International free trade agreements such as the Comprehensive and Progressive Agreement for Trans-Pacific Partnership (CPTPP) and the EU-Vietnam Free Trade Agreement (EVFTA) have opened up unprecedented opportunities for Vietnamese steelmakers with the industry forecast to see robust growth.
Opportunities, however, will come with challenges, as the country’s steel exporters have found. A rise in trade protectionism in large markets such as the US and the EU is among the most difficult tasks Vietnamese steelmakers must address.
For instance, the US Department of Commerce (DOC) has slapped duties of up to 456 percent on a number of steel products from Vietnam including corrosion-resistant steel and cold-rolled steel with Republic of Korea or Taiwanese origin, which have allegedly circumvented US anti-dumping and anti-subsidy duties, according to the department.
The DOC said it had observed a sharp increase in shipments of corrosion-resistant steel (332 percent) and cold-rolled steel (916 percent) from Vietnam from 2016-19 compared to previous years since the US started imposing duties on RoK and Taiwanese steel products in December 2015 and February 2016.
The heavy duties imposed by the US has seen Vietnamese steel export to the world’s largest economy drop to just over 3.49 billion USD, a 9 percent decrease from the same period last year.
Industry expert Nguyen Van Sua said the gloomy figure was a result of US-China trade tensions as the US ramped up efforts to counter origin fraud. Other countries are likely to take similar actions to protect their own steel industries.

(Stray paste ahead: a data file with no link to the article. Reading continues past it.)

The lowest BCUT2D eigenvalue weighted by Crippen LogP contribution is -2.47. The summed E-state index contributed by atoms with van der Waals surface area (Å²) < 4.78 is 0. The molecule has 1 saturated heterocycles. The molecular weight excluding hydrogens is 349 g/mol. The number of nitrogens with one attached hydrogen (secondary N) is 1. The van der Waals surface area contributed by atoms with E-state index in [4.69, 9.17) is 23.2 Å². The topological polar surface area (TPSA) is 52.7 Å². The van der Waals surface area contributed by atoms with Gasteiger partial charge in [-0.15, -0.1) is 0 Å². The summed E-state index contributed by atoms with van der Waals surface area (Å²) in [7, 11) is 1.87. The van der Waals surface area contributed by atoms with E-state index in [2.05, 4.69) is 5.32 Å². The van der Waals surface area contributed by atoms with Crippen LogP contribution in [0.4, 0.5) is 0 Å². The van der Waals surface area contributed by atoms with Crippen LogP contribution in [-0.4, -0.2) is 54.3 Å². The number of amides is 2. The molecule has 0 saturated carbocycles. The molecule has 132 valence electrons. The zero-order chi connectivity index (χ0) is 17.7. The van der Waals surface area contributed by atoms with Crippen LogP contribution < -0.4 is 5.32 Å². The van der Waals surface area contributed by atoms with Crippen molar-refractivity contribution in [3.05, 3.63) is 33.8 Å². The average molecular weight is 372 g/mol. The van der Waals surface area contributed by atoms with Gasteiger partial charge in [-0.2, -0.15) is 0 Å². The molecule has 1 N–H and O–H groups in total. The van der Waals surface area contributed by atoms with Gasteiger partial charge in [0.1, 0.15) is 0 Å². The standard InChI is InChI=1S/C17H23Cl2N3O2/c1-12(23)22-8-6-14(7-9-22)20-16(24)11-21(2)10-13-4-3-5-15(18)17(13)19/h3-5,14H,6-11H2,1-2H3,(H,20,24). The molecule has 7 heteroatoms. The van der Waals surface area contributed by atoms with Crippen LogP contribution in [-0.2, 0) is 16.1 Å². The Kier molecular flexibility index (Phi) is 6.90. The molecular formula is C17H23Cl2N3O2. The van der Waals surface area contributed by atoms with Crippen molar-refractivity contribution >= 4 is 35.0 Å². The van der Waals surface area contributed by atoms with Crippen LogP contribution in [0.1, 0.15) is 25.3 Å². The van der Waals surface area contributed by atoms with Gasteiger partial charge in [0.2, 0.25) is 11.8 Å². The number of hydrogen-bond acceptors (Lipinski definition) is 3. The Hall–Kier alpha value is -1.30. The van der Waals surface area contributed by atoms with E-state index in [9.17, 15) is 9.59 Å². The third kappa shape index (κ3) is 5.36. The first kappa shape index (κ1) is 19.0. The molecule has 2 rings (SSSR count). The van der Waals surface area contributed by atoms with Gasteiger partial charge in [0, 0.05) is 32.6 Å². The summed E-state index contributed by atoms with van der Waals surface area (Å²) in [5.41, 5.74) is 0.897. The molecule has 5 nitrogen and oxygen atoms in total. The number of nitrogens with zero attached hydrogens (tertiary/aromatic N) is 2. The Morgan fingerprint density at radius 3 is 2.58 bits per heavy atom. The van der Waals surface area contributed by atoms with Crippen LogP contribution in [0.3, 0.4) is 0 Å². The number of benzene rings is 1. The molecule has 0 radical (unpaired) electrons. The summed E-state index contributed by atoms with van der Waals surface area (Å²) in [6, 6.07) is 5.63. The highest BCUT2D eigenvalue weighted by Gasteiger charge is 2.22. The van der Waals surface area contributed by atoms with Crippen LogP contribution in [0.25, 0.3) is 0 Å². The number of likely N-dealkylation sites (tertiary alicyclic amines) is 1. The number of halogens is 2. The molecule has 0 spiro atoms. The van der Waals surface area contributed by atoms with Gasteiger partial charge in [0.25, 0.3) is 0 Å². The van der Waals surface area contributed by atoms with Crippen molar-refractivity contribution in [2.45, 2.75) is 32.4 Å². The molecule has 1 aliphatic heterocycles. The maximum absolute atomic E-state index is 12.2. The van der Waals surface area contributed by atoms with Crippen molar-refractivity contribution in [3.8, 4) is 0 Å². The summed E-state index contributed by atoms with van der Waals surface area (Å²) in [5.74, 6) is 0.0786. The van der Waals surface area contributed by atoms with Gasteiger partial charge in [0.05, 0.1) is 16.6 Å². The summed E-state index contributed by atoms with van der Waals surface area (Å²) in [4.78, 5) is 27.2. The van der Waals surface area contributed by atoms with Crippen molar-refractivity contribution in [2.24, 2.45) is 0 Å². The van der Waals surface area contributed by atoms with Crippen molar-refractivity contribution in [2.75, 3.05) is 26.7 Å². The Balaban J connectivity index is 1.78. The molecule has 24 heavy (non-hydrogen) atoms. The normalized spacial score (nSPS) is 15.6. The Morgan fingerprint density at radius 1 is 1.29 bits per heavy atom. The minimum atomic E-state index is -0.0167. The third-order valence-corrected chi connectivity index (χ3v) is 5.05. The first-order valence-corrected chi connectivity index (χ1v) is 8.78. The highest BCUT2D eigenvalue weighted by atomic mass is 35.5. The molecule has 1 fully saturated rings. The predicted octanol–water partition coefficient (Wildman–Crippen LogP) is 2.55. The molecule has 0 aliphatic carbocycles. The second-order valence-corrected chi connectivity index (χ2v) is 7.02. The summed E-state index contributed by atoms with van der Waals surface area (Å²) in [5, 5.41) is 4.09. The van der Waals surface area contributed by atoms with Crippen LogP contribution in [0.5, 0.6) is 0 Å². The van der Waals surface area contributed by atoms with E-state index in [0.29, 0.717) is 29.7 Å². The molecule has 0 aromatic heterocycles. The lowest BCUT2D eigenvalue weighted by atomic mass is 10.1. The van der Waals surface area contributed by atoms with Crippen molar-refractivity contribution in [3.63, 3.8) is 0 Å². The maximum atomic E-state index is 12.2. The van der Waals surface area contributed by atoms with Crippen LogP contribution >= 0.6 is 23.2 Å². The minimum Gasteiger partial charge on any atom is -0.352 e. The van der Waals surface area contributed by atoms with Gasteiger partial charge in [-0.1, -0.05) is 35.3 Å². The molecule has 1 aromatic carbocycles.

“If we fail to fight off origin fraud among Vietnamese steelmakers, our products will face even higher tariffs in the US and traditional markets including ASEAN countries,” said Sua.
In addition, the price of Vietnamese steel products has been on the decline during the last ten months of the year, fetching just over 648 USD per tonne, an 11.4 percent drop compared to 2018.
This price drop, combined with rising protectionism and stricter scrutiny, may prove to be daunting challenges for Vietnamese firms to overcome in order to maintain and boost their exports.
A representative from Hoa Phat Group – one of the country’s largest steel producers – said origin fraud damages the country’s image and hurts Vietnamese steel’s ability to compete effectively in the long run as more countries will likely put Vietnamese product on their watch-lists or impose higher duties.
Chu Thang Chung, deputy head of the trade remedies authority under the Ministry of Industry and Trade, said only a handful number of Vietnamese steel makers have engaged in origin fraud. While yielding short-term benefits for a few, it will cause significant financial damage to others trying to meet stricter regulations in import markets.
The ministry said it will continue to support Vietnamese firms to cope with trade protection measures. It also urged Vietnamese firms to buy input materials from domestic firms to avoid over-reliance on outside sources.
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